BRIC Leading the Way, Delray Drama, and a New Park

BRIC
From left: Gianna Castera, Dan Cane, Dr. Joel Herbst

At the home of the old Boca Raton economy, the talk was about the new Boca Raton economy.

Two weeks ago, Crocker Partners – which owns the Boca Raton Innovation Campus (BRIC) — hosted a discussion titled “Leading the Way in STEM Education.” STEM is the longtime acronym for science, technology, engineering and math. A new version adds Arts and calls it STEAM.

One panelist was Dan Cane, founder of Boca Raton-based Modernizing Medicine. The other was Joel Herbst, principal of A.D. Henderson University School and Florida Atlantic University High School. It’s on FAU’s main campus in Boca Raton.

Almost 40 years ago, IBM rolled out its personal computer that engineers developed at BRIC, which then was home to thousands of IBM employees. Only a few hundred still work in the city, and Crocker wants BRIC – which has 35 tenants that employ 6,000 people — to enhance Boca Raton’s new reputation as a home for tech start-ups such as Modernizing Medicine.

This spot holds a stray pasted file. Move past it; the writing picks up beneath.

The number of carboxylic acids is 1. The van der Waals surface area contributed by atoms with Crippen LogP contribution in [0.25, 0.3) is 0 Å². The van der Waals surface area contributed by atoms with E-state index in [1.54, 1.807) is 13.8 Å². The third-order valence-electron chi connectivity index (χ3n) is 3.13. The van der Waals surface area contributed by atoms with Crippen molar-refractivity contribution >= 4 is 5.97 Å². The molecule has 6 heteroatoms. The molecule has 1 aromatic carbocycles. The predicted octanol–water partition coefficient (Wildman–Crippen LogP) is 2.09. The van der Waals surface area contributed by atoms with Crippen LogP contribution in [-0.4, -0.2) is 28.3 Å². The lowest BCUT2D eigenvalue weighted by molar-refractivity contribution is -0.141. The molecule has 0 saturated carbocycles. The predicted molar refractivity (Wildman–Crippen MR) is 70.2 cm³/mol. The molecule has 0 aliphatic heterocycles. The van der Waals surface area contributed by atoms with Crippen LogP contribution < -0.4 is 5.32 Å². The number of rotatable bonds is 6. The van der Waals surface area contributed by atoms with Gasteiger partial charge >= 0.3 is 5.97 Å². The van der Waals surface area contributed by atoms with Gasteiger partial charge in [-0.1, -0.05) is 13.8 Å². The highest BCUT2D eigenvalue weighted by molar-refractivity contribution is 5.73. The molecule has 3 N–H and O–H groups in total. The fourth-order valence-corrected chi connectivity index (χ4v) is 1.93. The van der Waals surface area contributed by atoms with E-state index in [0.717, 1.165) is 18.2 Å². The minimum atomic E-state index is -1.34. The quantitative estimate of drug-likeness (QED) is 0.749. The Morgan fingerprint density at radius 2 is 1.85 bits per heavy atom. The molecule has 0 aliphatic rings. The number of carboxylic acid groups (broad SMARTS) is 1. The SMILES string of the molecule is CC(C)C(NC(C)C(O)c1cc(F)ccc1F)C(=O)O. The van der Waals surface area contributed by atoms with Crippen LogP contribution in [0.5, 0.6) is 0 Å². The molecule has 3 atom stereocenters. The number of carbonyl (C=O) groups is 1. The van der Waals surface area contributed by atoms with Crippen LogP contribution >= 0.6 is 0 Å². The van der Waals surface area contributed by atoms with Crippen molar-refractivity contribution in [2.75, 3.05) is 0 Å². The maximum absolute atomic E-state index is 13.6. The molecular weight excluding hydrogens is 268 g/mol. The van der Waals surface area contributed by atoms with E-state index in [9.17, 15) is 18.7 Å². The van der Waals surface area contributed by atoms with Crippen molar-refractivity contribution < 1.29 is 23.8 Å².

Through BRIC, a Crocker spokeswoman said, “We are devoted to creating a launch pad for innovative ideas not just by our tenants but for the entire community.” Previous programs focused on how art and technology can work together, health and wellness, and autism.

Cane showed his commitment through the Cane Institute for Advanced Technologies, which engages Henderson/FAU students to work on “solving society’s toughest problems.” Henderson/FAU High is a lab school, designed to discover teaching methods that others can replicate, but it’s still a public school. As a result, Cane said, fundraising can be “tricky.”

So Cane and his wife, Debra Cane, endowed the institute with a $1 million grant. Cane said it enables him, Herbst and others to “explain to adults” what this “new nexus” can do for Henderson/FAU and elsewhere to fix what Herbst called the “broken model” of American K-12 public education.

Companies such as his, Cane said, “struggle for engineers.” Though salaries for engineering graduates average $90,000, the United States has nearly one million vacant STEM job openings. South Florida, Cane said, is “a net exporter of talent.” The U.S. remains “the envy of the world” in higher education, Cane added, but most of those foreigners go home and take their talents with them.

BRIC

Enter Henderson/FAU High. Herbst said the school starts young and aims especially at girls and minorities. There’s an all-girls coding team in the first grade. Thirty percent of students qualify for free or reduced-price lunches. The focus is on “project-based learning.”